Research was initiated on a new technique for preventing phosphate leaching from nursery containers. Pine bark, the primary substrate component used for containerized crop production in eastern U.S. nurseries, retains phosphorus (P) poorly. Consequently, P fertilizer readily leaches from containers during irrigation and can subsequently runoff to adjacent surface waters with negative environmental effects. Our objective was to determine the effect of a base-layer (2.5 cm deep) of pine bark amended with other components on P amounts leached when fertigating 2.6-L fallow nursery containers filled with otherwise non-amended pine bark. This research furthers Objective 3, which aims to develop management strategies for containerized crop production systems that improve crop growth, reduce costs, and reduce loss of nutrients and agrichemicals to the environment. Containers were fertigated daily with ˜109 mL of a solution containing 100, 5, and 50 mg·L-1 of N, P, and K, respectively. The cumulative P load and average P concentration in leachate after 21 d was 93% lower from containers with the modified substrates compared to the control. These results suggest that a layer of modified substrate could dramatically reduce P leaching and subsequent runoff from containerized nurseries. However, additional research is needed to determine the optimal incorporation rate of the components, potential effects on plant health, and the longevity of these P-retaining effects. The microbial community is poorly understood in container substrates. Research continued to document the influence of common container nursery practices on diversity of the microbial community in pine bark substrates, and to document changes over time. This research furthers Objective 3, which aims to develop management strategies for containerized crop production systems that improve crop growth, reduce costs, and reduce loss of nutrients and agrichemicals to the environment. The objective of work this year was to investigate the effect of composts on microbial communities within peat-based substrates used for greenhouse production. Microbial communities changed over time, regardless of the initial treatment conditions. Furthermore, microbial communities tended to become similar across substrate treatments, suggesting the environmental conditions have more influence on microbial communities than initial substrate components or amendments. Weed control in container nursery production continues to be a major expense and use of labor. Research was conducted to determine how pre-emergence herbicides dissipate over time as a function of shade and light levels. This research furthered Objective 3, which aims to develop management strategies for containerized crop production systems that improve crop growth, reduce costs, and reduce loss of nutrients and agrichemicals to the environment. Of the four herbicides evaluated, all dissipated differently in response to shade level. Future research will evaluate herbicide longevity as a function of irrigation frequency, fertilization, and substrate type. Silicon (Si) can help mitigate the effects of abiotic and biotic stress. As part of Objective 1, which seeks to determine the role of silicon in management of abiotic stresses in protected horticulture production systems, the utility of supplying supplemental Si as a substrate amendment was evaluated during drought and cold stress. Supplemental Si improved growth compared to a non Si-amended control. Silicon was also shown to alleviate copper toxicity in Nicotiana tabacum by reducing root Cu concentration, downregulating the expression of COPT1 (which encodes a high-affinity copper transporter), and increasing the expression of ethylene biosynthetic genes; this suggests a regulatory function of Si in plants. Optimized environmental conditions in greenhouses and other controlled environments are important for enhancing yield while minimizing resource use and cost but are often crop or cultivar specific. As part of Objective 2, single-factor photosynthesis curves were developed for four herbs (basil, oregano, parsley, and sage) and eight tomato cultivars in response to light intensity and carbon dioxide concentration. Research has discovered the combination of elevated temperature (37 °C) and elevated carbon dioxide concentration (700 ppm) drastically hinders growth of tomato in controlled environments. This results from the occurrence of leaf hyponasty (upward bending of leaf), which reduces light interception and leads to reduced photosynthesis and biomass accumulation. This phenomenon has preliminarily been shown to vary in severity in different tomato cultivars. It appears to occur in compound-leaved plants in Solanaceae. Work is ongoing to further elucidate this response in plants and its impact to crop productivity. In collaboration with researchers from Virginia Tech, ARS scientists in Wooster, Ohio, tested a range of ethanol release rates from lures to determine the optimal release rate for mass trapping ambrosia beetles as part of push-pull management strategy. Field experiments were conducted in Ohio and Virginia. Specimens are currently being sorted and identified to determine variability among different species of ambrosia beetles for the preference for ethanol emissions. Seasonal activity of ambrosia beetles were monitored, particularly for a new species of ambrosia beetle that has been introduced to Ohio and neighboring states and begun attacking nursery trees. Weekly trapping data will be used to characterize peak flight for established and recently established species to assist with properly timing insecticide applications. In collaboration with researchers from the Slovak Academy of Sciences, electroantennogram responses of an exotic ambrosia beetle were compared to absolute vs. denatured ethanol. No difference was detected in antennal sensitivity. Denatured ethanol was determined to be an inexpensive and effective alternative to absolute ethanol. In collaboration with researchers from University of Kentucky, we compared vinegar based hardwood extracts vs. ethanol and a blank control. Ethanol was more attractive, but the vinegar hardwood extracts attracted more beetles than the blank control. We will attempt to identify compounds in the hardwood extracts that influence ambrosia beetle behavior for developing an improved lure. In collaboration with researchers from University of Padova, we assessed the attraction of ambrosia beetles to logs soaked with different concentrations of ethanol. Ambrosia beetles were found to have different preferences for the host material based on the emissions of ethanol. In collaboration with the University of Georgia, we tested the efficacy of insect growth regulators for disrupting the proper development of ambrosia beetles. The products were not found to be as effective as a standard permethrin treatment. In collaboration with Tennessee State University, we tested the residual duration of an insecticide and fungicide treatment for ambrosia beetles. Trees were treated in the field and bolt sections of stems are currently being analyzed for time course residue of insecticide and fungicide treatment. Insecticide impregnated fabric was tested for protecting the stems of flood-stressed trees from attack by ambrosia beetles. Research on the relationship between duration of stress on trees and ambrosia beetle colonization was initiated in FY18 and continued in FY19. In collaboration with researchers at Virginia Tech the influence of flood duration on colonization success of ambrosia beetles was tested on ‘Golden Delicious’ apple trees, flowering dogwoods, and eastern redbuds. So far, the data indicates colonization success increases as flood duration increases, and trees flooded for short time-periods can tolerate attacks. Ambrosia beetles attack then tend to abandon trees flooded for short time-periods, and the attack entrances heal over. In 2018, dogwood trees flooded for only 3 days were attacked and showed no adverse effects, then survived winter, bloomed in spring 2019, and appear healthy. Research on monitoring and seasonal activity of flea beetles in nursery crops was initiated in FY19. Commercially available sticky cards (traps) of various colors are being tested for monitoring red-headed flea beetle activity in commercial nurseries. Plants in monitored plots are also visually inspected for beetles and feeding damage to help evaluate trap efficacy. We thought there might be a complex of flea beetles attacking plants, but only red-headed flea beetles have been found at this time. Beetles have been found in nurseries in Erie and Lake Counties Ohio. Red-headed flea beetles emerged later than expected this year (a month later based on previous reports), being first detected 2 July in Erie and 8 July in Lake County. Beetles were detected by visual inspection and on sticky cards on the same date. Visually inspecting plants has been as effective and easier to do than using sticky cards. Research was conducted with university collaborators to evaluate biological control agents for fungus gnats attacking gourmet mushrooms grown within controlled environments. Promising control tactics were identified and will be further evaluated. Research was conducted to evaluate entomopathogenic fungi for controlling aphid pests of horticultural crops grown within controlled environments. Previously unknown interaction has been characterized and is being pursued to improve the efficacy of the entomopathogenic fungi.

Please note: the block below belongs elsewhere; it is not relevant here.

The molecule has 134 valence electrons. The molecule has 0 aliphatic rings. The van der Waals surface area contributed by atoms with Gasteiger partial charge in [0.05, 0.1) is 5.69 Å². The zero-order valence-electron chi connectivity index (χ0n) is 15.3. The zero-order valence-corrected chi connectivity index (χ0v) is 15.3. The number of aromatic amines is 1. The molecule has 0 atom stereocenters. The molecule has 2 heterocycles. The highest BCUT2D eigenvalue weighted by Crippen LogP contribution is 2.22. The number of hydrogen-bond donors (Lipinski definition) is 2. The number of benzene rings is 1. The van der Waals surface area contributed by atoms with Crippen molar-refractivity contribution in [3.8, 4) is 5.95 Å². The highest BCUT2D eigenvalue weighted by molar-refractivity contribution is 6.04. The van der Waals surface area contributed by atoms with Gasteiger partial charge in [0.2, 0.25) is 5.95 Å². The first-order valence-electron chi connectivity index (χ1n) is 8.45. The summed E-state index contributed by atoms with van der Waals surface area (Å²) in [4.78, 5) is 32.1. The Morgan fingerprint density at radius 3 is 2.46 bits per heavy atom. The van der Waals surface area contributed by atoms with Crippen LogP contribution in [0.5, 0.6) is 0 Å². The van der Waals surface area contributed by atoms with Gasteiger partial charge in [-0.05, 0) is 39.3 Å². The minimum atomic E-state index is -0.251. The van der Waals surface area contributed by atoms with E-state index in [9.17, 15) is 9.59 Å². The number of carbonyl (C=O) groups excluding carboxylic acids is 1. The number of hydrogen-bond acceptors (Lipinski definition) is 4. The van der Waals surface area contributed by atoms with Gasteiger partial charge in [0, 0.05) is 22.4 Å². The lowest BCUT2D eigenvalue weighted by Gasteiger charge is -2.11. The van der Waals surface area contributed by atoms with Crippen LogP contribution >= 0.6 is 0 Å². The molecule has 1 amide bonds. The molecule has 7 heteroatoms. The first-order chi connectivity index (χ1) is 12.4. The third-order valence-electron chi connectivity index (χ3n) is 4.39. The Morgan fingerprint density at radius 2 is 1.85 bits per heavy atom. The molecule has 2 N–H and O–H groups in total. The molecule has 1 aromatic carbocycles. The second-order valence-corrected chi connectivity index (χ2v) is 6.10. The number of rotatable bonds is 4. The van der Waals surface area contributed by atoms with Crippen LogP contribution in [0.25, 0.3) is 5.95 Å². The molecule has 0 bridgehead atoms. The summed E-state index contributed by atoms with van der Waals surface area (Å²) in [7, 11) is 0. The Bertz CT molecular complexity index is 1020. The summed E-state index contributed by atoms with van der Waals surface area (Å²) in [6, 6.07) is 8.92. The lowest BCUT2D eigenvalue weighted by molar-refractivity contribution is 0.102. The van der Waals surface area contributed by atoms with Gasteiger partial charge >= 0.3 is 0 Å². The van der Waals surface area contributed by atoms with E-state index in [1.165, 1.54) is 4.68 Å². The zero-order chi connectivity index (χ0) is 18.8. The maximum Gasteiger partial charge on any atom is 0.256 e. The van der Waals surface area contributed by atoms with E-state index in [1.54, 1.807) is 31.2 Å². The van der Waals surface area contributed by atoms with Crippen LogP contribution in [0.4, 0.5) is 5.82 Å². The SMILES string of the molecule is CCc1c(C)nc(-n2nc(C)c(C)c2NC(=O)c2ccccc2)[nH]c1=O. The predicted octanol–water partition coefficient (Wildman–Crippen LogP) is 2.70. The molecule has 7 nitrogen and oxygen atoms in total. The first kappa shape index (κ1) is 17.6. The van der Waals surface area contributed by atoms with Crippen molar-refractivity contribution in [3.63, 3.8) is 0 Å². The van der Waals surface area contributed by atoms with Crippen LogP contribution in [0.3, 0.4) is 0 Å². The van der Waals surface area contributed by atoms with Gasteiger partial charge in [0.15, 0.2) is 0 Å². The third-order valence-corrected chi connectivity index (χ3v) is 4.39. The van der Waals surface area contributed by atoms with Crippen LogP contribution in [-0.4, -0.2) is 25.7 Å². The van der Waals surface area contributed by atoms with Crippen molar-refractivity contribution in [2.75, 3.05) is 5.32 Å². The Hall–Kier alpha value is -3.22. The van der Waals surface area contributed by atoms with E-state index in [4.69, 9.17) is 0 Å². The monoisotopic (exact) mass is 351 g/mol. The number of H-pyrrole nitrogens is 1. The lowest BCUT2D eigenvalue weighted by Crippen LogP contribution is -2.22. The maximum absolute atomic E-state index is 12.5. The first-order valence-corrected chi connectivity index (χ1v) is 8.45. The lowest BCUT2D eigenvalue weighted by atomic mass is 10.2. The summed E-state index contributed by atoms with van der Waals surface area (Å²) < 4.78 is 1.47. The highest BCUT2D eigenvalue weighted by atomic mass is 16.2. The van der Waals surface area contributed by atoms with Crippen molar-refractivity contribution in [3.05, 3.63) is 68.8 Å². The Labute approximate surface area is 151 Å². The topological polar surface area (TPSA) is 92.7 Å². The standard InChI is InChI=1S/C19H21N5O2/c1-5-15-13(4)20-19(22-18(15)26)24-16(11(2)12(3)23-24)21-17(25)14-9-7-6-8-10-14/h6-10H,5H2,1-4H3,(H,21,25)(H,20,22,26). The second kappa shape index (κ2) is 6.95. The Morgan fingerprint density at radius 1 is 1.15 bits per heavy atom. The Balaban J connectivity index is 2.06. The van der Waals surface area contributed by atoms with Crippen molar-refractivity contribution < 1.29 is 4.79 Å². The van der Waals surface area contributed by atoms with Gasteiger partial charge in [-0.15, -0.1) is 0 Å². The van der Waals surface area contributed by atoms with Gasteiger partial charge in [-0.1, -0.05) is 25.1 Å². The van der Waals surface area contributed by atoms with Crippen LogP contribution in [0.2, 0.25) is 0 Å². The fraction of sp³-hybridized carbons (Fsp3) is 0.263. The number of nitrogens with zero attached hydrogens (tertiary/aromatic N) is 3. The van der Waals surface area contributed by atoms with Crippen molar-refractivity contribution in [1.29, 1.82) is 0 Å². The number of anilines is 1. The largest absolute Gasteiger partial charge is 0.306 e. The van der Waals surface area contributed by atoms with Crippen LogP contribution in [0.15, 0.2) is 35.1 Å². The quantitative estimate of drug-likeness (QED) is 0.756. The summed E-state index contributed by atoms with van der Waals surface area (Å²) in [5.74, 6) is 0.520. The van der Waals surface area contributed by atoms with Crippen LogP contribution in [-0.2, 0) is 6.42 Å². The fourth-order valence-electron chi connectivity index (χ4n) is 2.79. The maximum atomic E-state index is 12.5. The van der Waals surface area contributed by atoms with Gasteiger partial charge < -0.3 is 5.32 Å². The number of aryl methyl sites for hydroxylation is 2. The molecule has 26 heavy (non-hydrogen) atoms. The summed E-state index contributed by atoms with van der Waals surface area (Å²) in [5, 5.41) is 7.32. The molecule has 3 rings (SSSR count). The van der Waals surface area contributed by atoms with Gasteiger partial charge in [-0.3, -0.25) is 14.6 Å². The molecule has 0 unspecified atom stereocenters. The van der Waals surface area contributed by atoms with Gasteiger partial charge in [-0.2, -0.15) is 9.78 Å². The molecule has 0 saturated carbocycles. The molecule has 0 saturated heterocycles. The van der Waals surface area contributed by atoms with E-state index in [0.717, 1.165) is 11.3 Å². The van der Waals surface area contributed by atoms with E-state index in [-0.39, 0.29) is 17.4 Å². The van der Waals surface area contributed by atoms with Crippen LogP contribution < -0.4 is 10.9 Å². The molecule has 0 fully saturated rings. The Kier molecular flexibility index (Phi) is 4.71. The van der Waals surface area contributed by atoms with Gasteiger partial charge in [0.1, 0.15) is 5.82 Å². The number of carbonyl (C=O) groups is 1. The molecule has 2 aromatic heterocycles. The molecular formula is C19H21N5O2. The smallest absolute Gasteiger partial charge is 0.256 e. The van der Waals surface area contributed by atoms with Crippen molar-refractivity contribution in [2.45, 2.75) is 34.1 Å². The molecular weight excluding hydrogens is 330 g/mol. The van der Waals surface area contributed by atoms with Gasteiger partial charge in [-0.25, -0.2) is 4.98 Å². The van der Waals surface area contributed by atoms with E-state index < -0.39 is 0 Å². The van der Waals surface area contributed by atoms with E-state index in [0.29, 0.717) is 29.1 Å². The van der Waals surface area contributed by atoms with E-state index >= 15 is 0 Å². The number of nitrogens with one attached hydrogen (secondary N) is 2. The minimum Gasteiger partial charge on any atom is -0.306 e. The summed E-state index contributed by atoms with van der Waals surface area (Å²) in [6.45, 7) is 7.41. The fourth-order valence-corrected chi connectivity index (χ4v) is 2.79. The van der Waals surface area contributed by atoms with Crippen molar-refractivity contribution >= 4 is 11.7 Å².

1. Integrating attractants and repellents for ambrosia beetle management. Multi-state and multi-year experiments were conducted to evaluate the integration of repellent and attractant semiochemicals for reducing ambrosia beetle pressure on horticultural trees. The repellent compound verbenone did not effectively protect trees or enhance the attractiveness of ethanol. However, ethanol-baited interception traps were effective under light population pressure for reducing attacks on trees.